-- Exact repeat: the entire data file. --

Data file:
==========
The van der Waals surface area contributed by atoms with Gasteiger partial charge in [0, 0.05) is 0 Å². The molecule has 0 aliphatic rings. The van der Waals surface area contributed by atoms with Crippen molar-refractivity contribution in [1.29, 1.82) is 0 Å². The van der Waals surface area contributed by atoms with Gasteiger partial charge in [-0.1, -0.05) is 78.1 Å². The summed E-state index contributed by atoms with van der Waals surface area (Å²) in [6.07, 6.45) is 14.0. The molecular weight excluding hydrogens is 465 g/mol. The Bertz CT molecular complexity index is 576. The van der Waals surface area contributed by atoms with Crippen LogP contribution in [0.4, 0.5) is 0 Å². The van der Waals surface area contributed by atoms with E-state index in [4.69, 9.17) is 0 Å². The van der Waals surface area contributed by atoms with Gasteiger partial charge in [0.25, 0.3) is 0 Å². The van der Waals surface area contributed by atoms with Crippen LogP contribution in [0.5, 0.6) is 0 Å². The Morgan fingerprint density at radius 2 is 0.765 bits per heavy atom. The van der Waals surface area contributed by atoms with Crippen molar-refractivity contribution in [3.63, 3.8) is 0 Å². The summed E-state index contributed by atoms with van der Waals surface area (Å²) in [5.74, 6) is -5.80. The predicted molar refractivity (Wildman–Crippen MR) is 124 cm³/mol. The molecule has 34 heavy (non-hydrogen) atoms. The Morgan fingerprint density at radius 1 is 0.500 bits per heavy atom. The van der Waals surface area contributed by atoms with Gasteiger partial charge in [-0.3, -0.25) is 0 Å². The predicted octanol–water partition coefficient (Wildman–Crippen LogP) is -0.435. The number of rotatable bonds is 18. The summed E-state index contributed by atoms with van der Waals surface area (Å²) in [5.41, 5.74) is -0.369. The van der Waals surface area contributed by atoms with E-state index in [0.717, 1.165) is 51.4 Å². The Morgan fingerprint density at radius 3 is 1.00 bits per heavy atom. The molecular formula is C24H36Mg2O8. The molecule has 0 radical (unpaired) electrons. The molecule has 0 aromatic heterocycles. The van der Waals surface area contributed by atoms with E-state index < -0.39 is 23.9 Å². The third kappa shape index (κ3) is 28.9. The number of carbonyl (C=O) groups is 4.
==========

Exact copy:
The van der Waals surface area contributed by atoms with Gasteiger partial charge in [0, 0.05) is 0 Å². The molecule has 0 aliphatic rings. The van der Waals surface area contributed by atoms with Crippen molar-refractivity contribution in [1.29, 1.82) is 0 Å². The van der Waals surface area contributed by atoms with Gasteiger partial charge in [-0.1, -0.05) is 78.1 Å². The summed E-state index contributed by atoms with van der Waals surface area (Å²) in [6.07, 6.45) is 14.0. The molecular weight excluding hydrogens is 465 g/mol. The Bertz CT molecular complexity index is 576. The van der Waals surface area contributed by atoms with Crippen LogP contribution in [0.4, 0.5) is 0 Å². The van der Waals surface area contributed by atoms with E-state index in [4.69, 9.17) is 0 Å². The van der Waals surface area contributed by atoms with Gasteiger partial charge in [0.25, 0.3) is 0 Å². The van der Waals surface area contributed by atoms with Crippen LogP contribution in [0.5, 0.6) is 0 Å². The Morgan fingerprint density at radius 2 is 0.765 bits per heavy atom. The van der Waals surface area contributed by atoms with Crippen molar-refractivity contribution in [3.63, 3.8) is 0 Å². The summed E-state index contributed by atoms with van der Waals surface area (Å²) in [5.74, 6) is -5.80. The predicted molar refractivity (Wildman–Crippen MR) is 124 cm³/mol. The molecule has 34 heavy (non-hydrogen) atoms. The Morgan fingerprint density at radius 1 is 0.500 bits per heavy atom. The van der Waals surface area contributed by atoms with Gasteiger partial charge in [-0.3, -0.25) is 0 Å². The predicted octanol–water partition coefficient (Wildman–Crippen LogP) is -0.435. The number of rotatable bonds is 18. The summed E-state index contributed by atoms with van der Waals surface area (Å²) in [5.41, 5.74) is -0.369. The van der Waals surface area contributed by atoms with E-state index in [0.717, 1.165) is 51.4 Å². The Morgan fingerprint density at radius 3 is 1.00 bits per heavy atom. The molecular formula is C24H36Mg2O8. The molecule has 0 radical (unpaired) electrons. The molecule has 0 aromatic heterocycles. The van der Waals surface area contributed by atoms with E-state index < -0.39 is 23.9 Å². The third kappa shape index (κ3) is 28.9. The number of carbonyl (C=O) groups is 4.